OK, second to last segment in the “Functions at Runtime” section. 

The current (9/6/22) MDN definition of closure is more useful than the one Udacity quotes in this lesson. Here’s the current definition.

“A closure is the combination of a function bundled together (enclosed) with references to its surrounding state (the lexical environment). In other words, a closure gives you access to an outer function’s scope from an inner function.”

Udacity says that 

“Every time a function is defined, closure is created for that function. Strictly speaking, then, every function has closure! This is because functions close over at least one other context along the scope chain: the global scope. However, the capabilities of closures really shine when working with a nested function (i.e., a function defined within another function).”

This is more confusing than the above MDN quote. I am not sure about the truth of what Udacity is saying about every function closing over the global scope. However, everyone seems to agree that closure is helpful in this way: by nesting functions, we can make the variables declared in the parent function private but still accessible. And this encapsulation helps to minimize errors.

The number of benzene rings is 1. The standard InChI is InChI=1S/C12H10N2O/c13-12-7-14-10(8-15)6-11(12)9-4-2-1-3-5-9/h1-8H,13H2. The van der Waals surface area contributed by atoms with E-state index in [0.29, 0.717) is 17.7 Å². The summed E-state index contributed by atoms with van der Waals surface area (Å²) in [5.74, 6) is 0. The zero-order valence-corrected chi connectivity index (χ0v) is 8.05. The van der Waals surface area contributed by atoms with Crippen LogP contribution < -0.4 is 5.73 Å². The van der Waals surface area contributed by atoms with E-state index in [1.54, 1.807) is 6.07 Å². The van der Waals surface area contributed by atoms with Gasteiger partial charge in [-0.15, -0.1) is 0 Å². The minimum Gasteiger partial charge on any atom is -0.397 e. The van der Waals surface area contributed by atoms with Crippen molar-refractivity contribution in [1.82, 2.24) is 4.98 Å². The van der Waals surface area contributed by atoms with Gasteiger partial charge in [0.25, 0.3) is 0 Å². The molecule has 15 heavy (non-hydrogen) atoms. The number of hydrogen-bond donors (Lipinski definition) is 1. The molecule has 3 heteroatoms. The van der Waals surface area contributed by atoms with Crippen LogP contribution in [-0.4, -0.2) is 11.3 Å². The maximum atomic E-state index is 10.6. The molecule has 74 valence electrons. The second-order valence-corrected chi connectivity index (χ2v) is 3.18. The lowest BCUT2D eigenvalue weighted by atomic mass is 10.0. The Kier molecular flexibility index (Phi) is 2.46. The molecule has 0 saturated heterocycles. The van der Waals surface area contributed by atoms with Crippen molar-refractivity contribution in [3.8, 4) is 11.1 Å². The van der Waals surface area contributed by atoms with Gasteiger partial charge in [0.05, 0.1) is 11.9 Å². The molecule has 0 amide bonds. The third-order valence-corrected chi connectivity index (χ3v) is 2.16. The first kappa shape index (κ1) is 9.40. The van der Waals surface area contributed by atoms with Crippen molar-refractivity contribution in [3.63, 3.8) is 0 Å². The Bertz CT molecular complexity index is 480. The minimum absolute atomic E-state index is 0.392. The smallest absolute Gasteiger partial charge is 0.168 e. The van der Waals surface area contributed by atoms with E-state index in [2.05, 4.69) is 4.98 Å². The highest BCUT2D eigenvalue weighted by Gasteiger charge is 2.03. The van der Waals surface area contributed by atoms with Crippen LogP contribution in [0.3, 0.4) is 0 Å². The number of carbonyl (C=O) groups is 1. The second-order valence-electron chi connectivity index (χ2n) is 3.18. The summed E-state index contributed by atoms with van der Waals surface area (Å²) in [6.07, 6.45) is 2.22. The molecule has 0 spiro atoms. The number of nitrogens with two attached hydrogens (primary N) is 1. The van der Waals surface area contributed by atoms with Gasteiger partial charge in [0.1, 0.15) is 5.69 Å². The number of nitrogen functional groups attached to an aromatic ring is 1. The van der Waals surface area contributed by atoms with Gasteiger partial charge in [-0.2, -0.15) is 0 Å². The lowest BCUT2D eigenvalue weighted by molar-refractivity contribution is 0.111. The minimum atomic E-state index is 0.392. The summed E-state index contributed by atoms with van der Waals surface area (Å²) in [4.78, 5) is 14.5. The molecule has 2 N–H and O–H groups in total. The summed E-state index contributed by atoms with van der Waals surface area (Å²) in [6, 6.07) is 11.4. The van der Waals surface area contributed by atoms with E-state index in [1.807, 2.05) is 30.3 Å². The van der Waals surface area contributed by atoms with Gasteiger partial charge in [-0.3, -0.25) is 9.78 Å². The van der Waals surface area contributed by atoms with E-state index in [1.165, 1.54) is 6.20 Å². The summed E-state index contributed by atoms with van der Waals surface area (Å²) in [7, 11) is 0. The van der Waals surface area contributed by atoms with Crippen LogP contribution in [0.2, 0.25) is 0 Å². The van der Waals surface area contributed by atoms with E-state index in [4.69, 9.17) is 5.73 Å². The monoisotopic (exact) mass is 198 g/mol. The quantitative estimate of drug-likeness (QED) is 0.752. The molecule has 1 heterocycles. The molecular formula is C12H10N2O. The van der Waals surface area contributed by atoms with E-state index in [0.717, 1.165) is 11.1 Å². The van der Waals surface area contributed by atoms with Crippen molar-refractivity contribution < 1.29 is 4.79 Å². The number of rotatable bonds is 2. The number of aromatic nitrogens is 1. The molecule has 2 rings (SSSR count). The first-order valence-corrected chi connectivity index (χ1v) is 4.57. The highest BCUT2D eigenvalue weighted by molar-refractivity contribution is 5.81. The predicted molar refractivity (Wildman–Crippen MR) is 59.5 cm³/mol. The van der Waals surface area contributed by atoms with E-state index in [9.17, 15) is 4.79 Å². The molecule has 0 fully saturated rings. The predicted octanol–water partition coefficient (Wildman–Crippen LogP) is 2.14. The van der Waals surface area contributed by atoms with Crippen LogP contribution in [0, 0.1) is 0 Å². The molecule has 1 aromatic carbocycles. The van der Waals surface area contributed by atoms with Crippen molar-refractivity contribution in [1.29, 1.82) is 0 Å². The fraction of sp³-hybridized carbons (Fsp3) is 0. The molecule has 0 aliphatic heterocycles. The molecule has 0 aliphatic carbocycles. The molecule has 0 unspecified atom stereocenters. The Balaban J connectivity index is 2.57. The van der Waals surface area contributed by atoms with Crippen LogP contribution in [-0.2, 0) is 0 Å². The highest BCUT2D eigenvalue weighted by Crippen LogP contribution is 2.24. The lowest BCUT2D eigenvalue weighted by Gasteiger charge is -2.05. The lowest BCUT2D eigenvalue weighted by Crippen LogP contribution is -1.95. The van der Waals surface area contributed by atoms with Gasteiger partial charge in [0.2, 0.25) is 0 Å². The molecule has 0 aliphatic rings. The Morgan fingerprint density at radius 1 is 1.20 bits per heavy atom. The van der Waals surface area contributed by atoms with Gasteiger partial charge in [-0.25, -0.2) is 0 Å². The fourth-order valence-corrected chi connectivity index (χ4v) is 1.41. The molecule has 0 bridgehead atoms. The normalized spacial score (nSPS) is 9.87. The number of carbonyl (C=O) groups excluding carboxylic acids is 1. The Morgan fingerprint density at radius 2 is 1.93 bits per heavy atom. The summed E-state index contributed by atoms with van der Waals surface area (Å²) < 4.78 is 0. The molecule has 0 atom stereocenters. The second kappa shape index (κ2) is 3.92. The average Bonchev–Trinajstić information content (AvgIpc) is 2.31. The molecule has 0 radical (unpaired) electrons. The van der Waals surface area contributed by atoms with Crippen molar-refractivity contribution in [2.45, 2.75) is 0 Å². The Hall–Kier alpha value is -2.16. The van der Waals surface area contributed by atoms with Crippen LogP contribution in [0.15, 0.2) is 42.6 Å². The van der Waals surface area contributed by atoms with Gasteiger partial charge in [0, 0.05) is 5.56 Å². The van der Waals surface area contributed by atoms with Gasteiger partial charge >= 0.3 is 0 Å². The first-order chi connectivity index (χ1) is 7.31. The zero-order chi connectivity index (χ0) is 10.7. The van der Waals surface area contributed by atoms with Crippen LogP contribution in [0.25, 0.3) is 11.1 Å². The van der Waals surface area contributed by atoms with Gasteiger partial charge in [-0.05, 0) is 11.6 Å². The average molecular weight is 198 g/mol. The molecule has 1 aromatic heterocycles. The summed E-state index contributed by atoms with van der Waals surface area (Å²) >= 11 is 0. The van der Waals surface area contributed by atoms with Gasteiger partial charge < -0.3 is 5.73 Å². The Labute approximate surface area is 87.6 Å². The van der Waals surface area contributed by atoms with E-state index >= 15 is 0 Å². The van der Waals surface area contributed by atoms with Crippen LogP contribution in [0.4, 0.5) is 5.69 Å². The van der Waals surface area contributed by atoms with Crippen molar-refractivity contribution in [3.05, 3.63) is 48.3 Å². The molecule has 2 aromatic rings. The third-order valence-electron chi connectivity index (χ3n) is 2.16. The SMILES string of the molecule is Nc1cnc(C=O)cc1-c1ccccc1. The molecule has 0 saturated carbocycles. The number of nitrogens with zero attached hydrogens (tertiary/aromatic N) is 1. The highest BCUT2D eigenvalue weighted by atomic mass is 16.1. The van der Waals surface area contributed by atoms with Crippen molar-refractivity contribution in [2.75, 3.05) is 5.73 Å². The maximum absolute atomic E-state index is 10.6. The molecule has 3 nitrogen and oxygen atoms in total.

Here’s a good example of closure from one of Udacity’s closure exercises:

function outerFunction () {
let num1 = 5;
return function(num2) {
console.log(num1 + num2)

let result = outerFunction();


The output is 15. 

I’m a little confused about how you can pass an argument into result and have that argument make its way all the way down to the inner function. But I’m not sure that’s a confusion about scope, but rather about how nested functions pass arguments. Anyway, the num1 variable is kept private, but is still used inside the function when it is called. I think this combination of private and public is the main virtue of closures. Because object oriented programming seeks to keep variables as local as possible — in order to minimize confusions.

Udacity says closure is particularly useful for “passing arguments implicitly” and “at function declaration, storing a snapshot of scope.” I think they should’ve explained both of these concepts explicitly. I think this is another example of terminology that they act like they discussed, and maybe they did, but not using that terminology. I guess I will have to go back and try to see what they mean, but it would be better if in the examples themselves, they say something like, “here we are passing an argument implicitly. That is useful because … You would use this when trying to solve these kinds of problems … “. In general, this is the kind of super easy gentle-underhand pitches that I think Udacity should be lobbing at us. We can be challenged trying to apply the information. We don’t need to be challenged trying to learn it. 

Immediately Invoked Function Expressions (IIFE)